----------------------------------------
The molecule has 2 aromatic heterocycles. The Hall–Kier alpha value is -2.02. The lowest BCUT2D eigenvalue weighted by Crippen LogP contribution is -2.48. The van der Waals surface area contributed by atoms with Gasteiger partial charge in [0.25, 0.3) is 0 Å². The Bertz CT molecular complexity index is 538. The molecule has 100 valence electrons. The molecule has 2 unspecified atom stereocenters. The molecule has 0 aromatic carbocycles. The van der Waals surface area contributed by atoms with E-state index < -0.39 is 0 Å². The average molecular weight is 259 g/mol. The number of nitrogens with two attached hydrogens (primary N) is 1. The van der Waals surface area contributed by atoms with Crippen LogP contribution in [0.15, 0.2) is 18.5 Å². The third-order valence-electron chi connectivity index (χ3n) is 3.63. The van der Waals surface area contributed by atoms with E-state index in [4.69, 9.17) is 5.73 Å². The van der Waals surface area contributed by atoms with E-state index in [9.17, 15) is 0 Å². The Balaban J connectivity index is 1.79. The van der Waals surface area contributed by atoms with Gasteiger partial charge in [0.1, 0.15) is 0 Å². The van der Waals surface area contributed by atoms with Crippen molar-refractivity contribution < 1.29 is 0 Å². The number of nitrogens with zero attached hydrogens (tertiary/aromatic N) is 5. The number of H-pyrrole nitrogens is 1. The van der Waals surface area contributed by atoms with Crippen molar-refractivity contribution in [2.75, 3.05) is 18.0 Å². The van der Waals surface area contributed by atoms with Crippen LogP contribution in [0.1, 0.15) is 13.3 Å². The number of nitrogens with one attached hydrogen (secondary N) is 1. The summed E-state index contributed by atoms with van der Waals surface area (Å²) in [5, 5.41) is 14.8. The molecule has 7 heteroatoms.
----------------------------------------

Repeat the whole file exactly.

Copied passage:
The molecule has 2 aromatic heterocycles. The Hall–Kier alpha value is -2.02. The lowest BCUT2D eigenvalue weighted by Crippen LogP contribution is -2.48. The van der Waals surface area contributed by atoms with Gasteiger partial charge in [0.25, 0.3) is 0 Å². The Bertz CT molecular complexity index is 538. The molecule has 100 valence electrons. The molecule has 2 unspecified atom stereocenters. The molecule has 0 aromatic carbocycles. The van der Waals surface area contributed by atoms with E-state index < -0.39 is 0 Å². The average molecular weight is 259 g/mol. The number of nitrogens with two attached hydrogens (primary N) is 1. The van der Waals surface area contributed by atoms with Crippen LogP contribution in [0.15, 0.2) is 18.5 Å². The third-order valence-electron chi connectivity index (χ3n) is 3.63. The van der Waals surface area contributed by atoms with E-state index in [4.69, 9.17) is 5.73 Å². The van der Waals surface area contributed by atoms with E-state index in [9.17, 15) is 0 Å². The Balaban J connectivity index is 1.79. The van der Waals surface area contributed by atoms with Gasteiger partial charge in [0.1, 0.15) is 0 Å². The van der Waals surface area contributed by atoms with Crippen molar-refractivity contribution < 1.29 is 0 Å². The number of nitrogens with zero attached hydrogens (tertiary/aromatic N) is 5. The number of H-pyrrole nitrogens is 1. The van der Waals surface area contributed by atoms with Crippen molar-refractivity contribution in [2.75, 3.05) is 18.0 Å². The van der Waals surface area contributed by atoms with Crippen LogP contribution in [0.1, 0.15) is 13.3 Å². The number of nitrogens with one attached hydrogen (secondary N) is 1. The summed E-state index contributed by atoms with van der Waals surface area (Å²) in [5, 5.41) is 14.8. The molecule has 7 heteroatoms.